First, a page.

Talk:Baseball rules

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North American focus[edit]

This page says that "Baseball around the world" follows certain rules, but it only seems to discuss North American baseball. I'm curious as to what rules are used in Japan. I know, for example, that in Japan they always have designated hitters (like in the AL of american MLB), and that they only play a fixed number of extra innings (6, I think, though I may be wrong). I'm not that familiar with Japanese baseball rules, but perhaps someone could add this information, or at least revise this article to point out that there are other sets of baseball rules in use around the world.\ GJL 02:26, Oct 25, 2004 (UTC)

How's that? Feel free to edit further. I think the two areas you mentioned are the only significant differences in Japanese baseball. --Locarno 14:01, 25 Oct 2004 (UTC)

Balls and strikes (baseball)[edit]

I came across the article Balls and strikes (baseball) earlier, and it seems it would be better suited as a sub-category on this article instead. So I have proposed a merger on this page, and the prior, suggesting the info on that page be merged somehow into this one. Thoughts? Objections? raven1977 (talk) 04:33, 2 October 2008 (UTC)

I haven't seen any response on this yet, but I was looking at this article to see where the contents of the other article would go. I would think Baseball_rules#Batting would be a good place for it. I'll be glad to do this content merge myself, by the way. I just don't want to go to the effort if there are strong objections to it. raven1977 (talk) 17:38, 11 October 2008 (UTC)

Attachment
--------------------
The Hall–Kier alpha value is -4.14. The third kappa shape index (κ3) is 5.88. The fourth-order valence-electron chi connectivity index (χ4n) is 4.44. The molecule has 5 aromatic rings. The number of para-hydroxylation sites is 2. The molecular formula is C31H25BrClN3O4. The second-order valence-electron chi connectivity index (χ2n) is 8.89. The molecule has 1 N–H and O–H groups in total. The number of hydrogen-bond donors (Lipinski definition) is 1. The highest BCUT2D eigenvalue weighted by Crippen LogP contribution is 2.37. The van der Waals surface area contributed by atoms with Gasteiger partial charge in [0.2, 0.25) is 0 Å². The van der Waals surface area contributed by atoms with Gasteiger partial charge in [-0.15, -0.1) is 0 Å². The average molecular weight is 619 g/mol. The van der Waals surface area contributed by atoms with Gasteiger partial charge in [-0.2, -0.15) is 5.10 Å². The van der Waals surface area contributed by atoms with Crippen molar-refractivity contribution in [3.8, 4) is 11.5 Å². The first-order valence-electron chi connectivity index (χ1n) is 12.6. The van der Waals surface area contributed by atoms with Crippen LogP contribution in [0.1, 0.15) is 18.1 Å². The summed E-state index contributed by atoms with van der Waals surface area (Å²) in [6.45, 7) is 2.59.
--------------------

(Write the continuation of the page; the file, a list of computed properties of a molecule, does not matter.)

"Baseball rules" ?[edit]

This article is mostly NOT about the rules of baseball. It's about typical strategies and other points, which partly result from the rules. Take this snippet from "The Infielders":

"The first baseman's job consists largely of making plays at first base on ground balls hit to the other infielders. When an infielder picks up a ball from the ground hit by the batter, he must throw it to the first baseman who must catch the ball and maintain contact with the base before the batter gets to it for the batter to be out. The need to do this quickly often requires the first baseman to stretch one of his legs to touch first base while catching the ball simultaneously. The first baseman must be able to catch the ball very well and usually wears a specially designed mitt. The first baseman fields balls hit near first base. The first baseman also has to receive throws from the pitcher in order to tag runners out who have reached base safely. The position is less physically challenging than the other positions, but there is still a lot of skill involved. Infielders don't always make good throws to first base, so it is the first baseman's job to field any ball thrown toward him cleanly. Older players who can no longer fulfill the demands of their original positions also often become first basemen."

"must throw it to the first baseman" and "must catch the ball" are NOT rules of the game. "Must throw it to the first baseman" seems not even to be necessarily the right strategy - with a single runner on third base, throwing to the pitcher is surely more likely?

The rest is all interesting material about the role of the first baseman, but not part of the rules of the game.